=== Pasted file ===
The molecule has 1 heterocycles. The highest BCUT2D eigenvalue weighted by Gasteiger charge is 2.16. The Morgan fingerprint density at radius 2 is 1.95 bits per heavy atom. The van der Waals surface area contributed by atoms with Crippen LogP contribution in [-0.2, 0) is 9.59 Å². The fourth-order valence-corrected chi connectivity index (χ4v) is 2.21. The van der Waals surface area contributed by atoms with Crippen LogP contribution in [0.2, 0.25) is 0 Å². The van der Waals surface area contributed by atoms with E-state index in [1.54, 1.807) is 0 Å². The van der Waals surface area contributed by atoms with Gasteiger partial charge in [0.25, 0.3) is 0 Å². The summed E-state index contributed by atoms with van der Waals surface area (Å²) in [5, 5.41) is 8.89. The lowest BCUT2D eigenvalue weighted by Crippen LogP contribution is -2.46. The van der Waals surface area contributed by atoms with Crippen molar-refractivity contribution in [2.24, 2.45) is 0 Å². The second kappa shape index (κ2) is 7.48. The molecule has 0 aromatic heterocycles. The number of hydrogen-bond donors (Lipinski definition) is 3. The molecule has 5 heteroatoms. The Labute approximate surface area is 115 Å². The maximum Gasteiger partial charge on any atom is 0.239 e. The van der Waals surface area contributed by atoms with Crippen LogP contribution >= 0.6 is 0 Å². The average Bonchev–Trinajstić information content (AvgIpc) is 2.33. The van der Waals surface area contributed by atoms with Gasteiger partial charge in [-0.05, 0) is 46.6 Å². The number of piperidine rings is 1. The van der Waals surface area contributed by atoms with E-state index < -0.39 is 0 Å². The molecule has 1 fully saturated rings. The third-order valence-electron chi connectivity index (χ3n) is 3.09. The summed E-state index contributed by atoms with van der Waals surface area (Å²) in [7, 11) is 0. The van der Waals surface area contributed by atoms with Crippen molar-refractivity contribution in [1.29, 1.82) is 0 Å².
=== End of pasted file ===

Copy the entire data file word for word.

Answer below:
The molecule has 1 heterocycles. The highest BCUT2D eigenvalue weighted by Gasteiger charge is 2.16. The Morgan fingerprint density at radius 2 is 1.95 bits per heavy atom. The van der Waals surface area contributed by atoms with Crippen LogP contribution in [-0.2, 0) is 9.59 Å². The fourth-order valence-corrected chi connectivity index (χ4v) is 2.21. The van der Waals surface area contributed by atoms with Crippen LogP contribution in [0.2, 0.25) is 0 Å². The van der Waals surface area contributed by atoms with E-state index in [1.54, 1.807) is 0 Å². The van der Waals surface area contributed by atoms with Gasteiger partial charge in [0.25, 0.3) is 0 Å². The summed E-state index contributed by atoms with van der Waals surface area (Å²) in [5, 5.41) is 8.89. The lowest BCUT2D eigenvalue weighted by Crippen LogP contribution is -2.46. The van der Waals surface area contributed by atoms with Crippen molar-refractivity contribution in [2.24, 2.45) is 0 Å². The second kappa shape index (κ2) is 7.48. The molecule has 0 aromatic heterocycles. The number of hydrogen-bond donors (Lipinski definition) is 3. The molecule has 5 heteroatoms. The Labute approximate surface area is 115 Å². The maximum Gasteiger partial charge on any atom is 0.239 e. The van der Waals surface area contributed by atoms with Crippen LogP contribution >= 0.6 is 0 Å². The average Bonchev–Trinajstić information content (AvgIpc) is 2.33. The van der Waals surface area contributed by atoms with Gasteiger partial charge in [-0.05, 0) is 46.6 Å². The number of piperidine rings is 1. The van der Waals surface area contributed by atoms with E-state index < -0.39 is 0 Å². The molecule has 1 fully saturated rings. The third-order valence-electron chi connectivity index (χ3n) is 3.09. The summed E-state index contributed by atoms with van der Waals surface area (Å²) in [7, 11) is 0. The van der Waals surface area contributed by atoms with Crippen molar-refractivity contribution in [1.29, 1.82) is 0 Å².